The Total Child

EQUITY SERIES: Expect the Unexpected: SEDOL Backpack Program

(Coordinated School Health, Equity Series) Permanent link   All Posts

A guest post by Cecilia McKenzie, MNA, Resource Development Facilitator; Special Education District of Lake (SEDOL) County (IL)

 This week’s blog post was provided by Superintendent Thomas Moline of Special Education District of Lake County (SEDOL) in Illinois. Superintendent Moline is part of AASA Children’s Programs Coordinated School Health School Administrator Training Cadre. The article was originally featured in the district’s quarterly newsletter. It features the district’s backpack program, which provides students and their families with backpacks filled with nutritious food items, healthy eating tips, and easy to follow recipes.

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 In late 2012, staff became increasingly aware of the growing number of students impacted by chronic hunger. Knowing that hunger can impact both academics and behavior, something had to be done. Staff rallied, engaged the community, found sponsors and held fundraisers. In late 2013, the SEDOL Weekend Backpack Program was born. The first year, the program served 20 students, then 68. 

 In the 2014-2015 school year, the program provided backpacks filled with nutritious food items, healthy eating tips, and easy-to-follow recipes to more than 100 SEDOL students and their families.   

  SEDOL BP Program pic 2

 Although successful, the growing program brought challenges to the already busy schedules of staff and social workers. Finding the internal capacity to support the program became increasingly difficult. Vocational Facilitator Jim Ross had now become the dedicated coordinator of a flourishing and vital program. A classroom at Laremont School became the epicenter of food drop off, sorting and distribution. Administration, principals, staff and community partners continued to collaborate to ensure success.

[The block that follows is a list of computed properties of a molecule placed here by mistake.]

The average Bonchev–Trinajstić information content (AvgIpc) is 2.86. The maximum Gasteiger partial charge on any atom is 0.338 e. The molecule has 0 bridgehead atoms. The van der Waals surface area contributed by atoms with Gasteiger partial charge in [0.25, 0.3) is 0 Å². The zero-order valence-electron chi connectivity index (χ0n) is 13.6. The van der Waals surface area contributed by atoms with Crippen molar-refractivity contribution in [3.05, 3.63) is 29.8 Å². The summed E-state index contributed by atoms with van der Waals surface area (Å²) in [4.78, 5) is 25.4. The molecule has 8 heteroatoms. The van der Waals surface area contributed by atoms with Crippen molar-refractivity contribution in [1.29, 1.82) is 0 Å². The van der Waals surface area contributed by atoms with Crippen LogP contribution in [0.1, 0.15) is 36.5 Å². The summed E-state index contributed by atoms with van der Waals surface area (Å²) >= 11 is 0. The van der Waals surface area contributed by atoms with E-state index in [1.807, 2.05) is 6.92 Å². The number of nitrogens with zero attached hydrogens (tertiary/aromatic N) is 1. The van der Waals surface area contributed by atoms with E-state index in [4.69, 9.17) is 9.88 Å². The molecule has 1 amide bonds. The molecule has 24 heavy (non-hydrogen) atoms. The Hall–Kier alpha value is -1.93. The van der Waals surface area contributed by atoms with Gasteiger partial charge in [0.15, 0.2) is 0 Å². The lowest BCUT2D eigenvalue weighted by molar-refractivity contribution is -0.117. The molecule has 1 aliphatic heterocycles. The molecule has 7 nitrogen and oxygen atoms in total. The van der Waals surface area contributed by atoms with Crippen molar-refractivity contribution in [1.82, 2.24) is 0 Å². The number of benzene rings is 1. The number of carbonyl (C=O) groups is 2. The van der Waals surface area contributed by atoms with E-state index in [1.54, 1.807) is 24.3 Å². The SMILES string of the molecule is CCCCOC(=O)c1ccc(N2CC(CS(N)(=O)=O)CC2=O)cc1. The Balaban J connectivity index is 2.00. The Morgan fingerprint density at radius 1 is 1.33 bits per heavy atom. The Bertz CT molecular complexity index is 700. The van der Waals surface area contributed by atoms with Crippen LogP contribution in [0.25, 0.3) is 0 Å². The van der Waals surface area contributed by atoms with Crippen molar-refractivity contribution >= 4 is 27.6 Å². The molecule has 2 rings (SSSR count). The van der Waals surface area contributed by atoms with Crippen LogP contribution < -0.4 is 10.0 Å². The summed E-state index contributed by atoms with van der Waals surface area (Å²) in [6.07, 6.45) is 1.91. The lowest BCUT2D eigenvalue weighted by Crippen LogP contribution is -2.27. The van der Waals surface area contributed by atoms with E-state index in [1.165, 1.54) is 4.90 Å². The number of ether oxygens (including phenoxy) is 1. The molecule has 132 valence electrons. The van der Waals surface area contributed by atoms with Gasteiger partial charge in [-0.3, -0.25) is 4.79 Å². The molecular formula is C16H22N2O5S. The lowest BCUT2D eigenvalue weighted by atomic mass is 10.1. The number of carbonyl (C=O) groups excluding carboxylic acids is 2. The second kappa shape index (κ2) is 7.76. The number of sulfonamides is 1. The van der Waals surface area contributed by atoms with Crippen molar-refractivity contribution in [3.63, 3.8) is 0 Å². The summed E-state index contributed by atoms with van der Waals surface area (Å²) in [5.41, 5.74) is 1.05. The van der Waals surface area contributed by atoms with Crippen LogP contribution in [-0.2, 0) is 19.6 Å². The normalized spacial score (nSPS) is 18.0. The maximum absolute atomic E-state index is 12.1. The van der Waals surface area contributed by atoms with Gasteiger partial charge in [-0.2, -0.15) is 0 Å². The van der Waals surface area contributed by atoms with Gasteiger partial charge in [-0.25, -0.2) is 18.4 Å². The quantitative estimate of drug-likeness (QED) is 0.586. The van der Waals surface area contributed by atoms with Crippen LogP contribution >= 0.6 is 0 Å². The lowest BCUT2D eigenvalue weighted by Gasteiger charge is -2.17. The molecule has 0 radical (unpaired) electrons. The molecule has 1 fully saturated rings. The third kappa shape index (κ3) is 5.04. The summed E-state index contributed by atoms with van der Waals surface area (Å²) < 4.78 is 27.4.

But then the unexpected happened.

 While the original intent was to meet the needs of hungry students, the logistical process of finding ways to internally support and sustain the program - without adding increased stressors to teachers and social workers - evolved into a flourishing vocational program. Through their involvement with the SEDOL Weekend Backpack Program, students were having vocationally relevant experiences, while making a difference in the lives of other students and families in the community.

 A core group of middle and high school students became key players in the program. The task of delivering the backpacks to SEDOL schools and classrooms became mini-mobility trips, addressing safety issues when walking to and from buildings, proper transporting and lifting techniques, etiquette when entering classrooms, and the practice of time management and teamwork skills.

 

SEDOL Backpack Program Pic 1  
Pictured above: (L-R) Lorenz Uy and Tony Blein help pack boxes of food into a car.

“The students do it all,”says Vocational Facilitator and Backpack Program Coordinator Jim Ross, “Everything from going out to the cars when the food is dropped off, identifying and sorting the food, packing the backpacks, delivering the backpacks to classrooms, and then picking up the returned backpacks the following week.”

 SEDOL BP pic 3
Matt O'Brien packs backpacks.

 The SEDOL Weekend Backpack Program reminds us to appreciate the process, as well as the final outcome. The program has evolved into a win-win for all those involved. We celebrate its evolution as we welcome our newest partner, the SEDOL Foundation. Together, our students, staff and community partners will forge forward, filling bellies and changing lives.

 


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